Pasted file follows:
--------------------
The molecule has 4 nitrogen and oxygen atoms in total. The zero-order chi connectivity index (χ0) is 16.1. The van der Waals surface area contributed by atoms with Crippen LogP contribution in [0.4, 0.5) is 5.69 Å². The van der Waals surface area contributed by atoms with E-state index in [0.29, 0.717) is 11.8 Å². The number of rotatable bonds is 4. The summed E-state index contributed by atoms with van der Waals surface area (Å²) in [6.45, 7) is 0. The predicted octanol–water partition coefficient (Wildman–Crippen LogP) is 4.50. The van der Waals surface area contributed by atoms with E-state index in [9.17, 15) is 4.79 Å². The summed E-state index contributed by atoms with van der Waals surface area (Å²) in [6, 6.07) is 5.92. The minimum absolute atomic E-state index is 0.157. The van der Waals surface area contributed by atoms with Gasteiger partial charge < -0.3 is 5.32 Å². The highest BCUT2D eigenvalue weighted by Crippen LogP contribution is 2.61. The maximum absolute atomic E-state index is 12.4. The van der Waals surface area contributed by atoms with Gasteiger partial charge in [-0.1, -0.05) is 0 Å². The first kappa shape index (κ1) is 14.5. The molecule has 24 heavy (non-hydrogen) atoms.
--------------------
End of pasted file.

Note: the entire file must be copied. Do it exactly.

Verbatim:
The molecule has 4 nitrogen and oxygen atoms in total. The zero-order chi connectivity index (χ0) is 16.1. The van der Waals surface area contributed by atoms with Crippen LogP contribution in [0.4, 0.5) is 5.69 Å². The van der Waals surface area contributed by atoms with E-state index in [0.29, 0.717) is 11.8 Å². The number of rotatable bonds is 4. The summed E-state index contributed by atoms with van der Waals surface area (Å²) in [6.45, 7) is 0. The predicted octanol–water partition coefficient (Wildman–Crippen LogP) is 4.50. The van der Waals surface area contributed by atoms with E-state index in [9.17, 15) is 4.79 Å². The summed E-state index contributed by atoms with van der Waals surface area (Å²) in [6, 6.07) is 5.92. The minimum absolute atomic E-state index is 0.157. The van der Waals surface area contributed by atoms with Gasteiger partial charge < -0.3 is 5.32 Å². The highest BCUT2D eigenvalue weighted by Crippen LogP contribution is 2.61. The maximum absolute atomic E-state index is 12.4. The van der Waals surface area contributed by atoms with Gasteiger partial charge in [-0.1, -0.05) is 0 Å². The first kappa shape index (κ1) is 14.5. The molecule has 24 heavy (non-hydrogen) atoms.